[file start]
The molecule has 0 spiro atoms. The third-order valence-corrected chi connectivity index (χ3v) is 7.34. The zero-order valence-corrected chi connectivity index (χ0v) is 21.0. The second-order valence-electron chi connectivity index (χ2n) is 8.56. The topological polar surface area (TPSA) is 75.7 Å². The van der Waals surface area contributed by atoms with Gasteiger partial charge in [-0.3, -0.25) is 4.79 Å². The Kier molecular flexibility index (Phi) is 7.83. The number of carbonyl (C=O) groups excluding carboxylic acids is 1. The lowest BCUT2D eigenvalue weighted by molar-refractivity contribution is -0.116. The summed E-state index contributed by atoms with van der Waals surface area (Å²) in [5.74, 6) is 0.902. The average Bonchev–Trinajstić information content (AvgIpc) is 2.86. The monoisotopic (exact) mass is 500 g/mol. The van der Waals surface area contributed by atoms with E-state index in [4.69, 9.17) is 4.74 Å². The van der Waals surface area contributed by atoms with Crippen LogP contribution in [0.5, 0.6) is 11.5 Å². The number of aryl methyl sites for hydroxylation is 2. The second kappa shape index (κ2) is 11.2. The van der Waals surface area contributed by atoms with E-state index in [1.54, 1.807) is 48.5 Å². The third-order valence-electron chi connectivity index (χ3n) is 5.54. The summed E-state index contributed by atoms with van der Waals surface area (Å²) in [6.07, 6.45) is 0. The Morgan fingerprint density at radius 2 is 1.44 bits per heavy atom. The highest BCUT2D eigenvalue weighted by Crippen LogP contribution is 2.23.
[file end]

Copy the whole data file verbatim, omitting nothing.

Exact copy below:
The molecule has 0 spiro atoms. The third-order valence-corrected chi connectivity index (χ3v) is 7.34. The zero-order valence-corrected chi connectivity index (χ0v) is 21.0. The second-order valence-electron chi connectivity index (χ2n) is 8.56. The topological polar surface area (TPSA) is 75.7 Å². The van der Waals surface area contributed by atoms with Gasteiger partial charge in [-0.3, -0.25) is 4.79 Å². The Kier molecular flexibility index (Phi) is 7.83. The number of carbonyl (C=O) groups excluding carboxylic acids is 1. The lowest BCUT2D eigenvalue weighted by molar-refractivity contribution is -0.116. The summed E-state index contributed by atoms with van der Waals surface area (Å²) in [5.74, 6) is 0.902. The average Bonchev–Trinajstić information content (AvgIpc) is 2.86. The monoisotopic (exact) mass is 500 g/mol. The van der Waals surface area contributed by atoms with E-state index in [4.69, 9.17) is 4.74 Å². The van der Waals surface area contributed by atoms with Crippen LogP contribution in [0.5, 0.6) is 11.5 Å². The number of aryl methyl sites for hydroxylation is 2. The second kappa shape index (κ2) is 11.2. The van der Waals surface area contributed by atoms with E-state index in [1.54, 1.807) is 48.5 Å². The third-order valence-electron chi connectivity index (χ3n) is 5.54. The summed E-state index contributed by atoms with van der Waals surface area (Å²) in [6.07, 6.45) is 0. The Morgan fingerprint density at radius 2 is 1.44 bits per heavy atom. The highest BCUT2D eigenvalue weighted by Crippen LogP contribution is 2.23.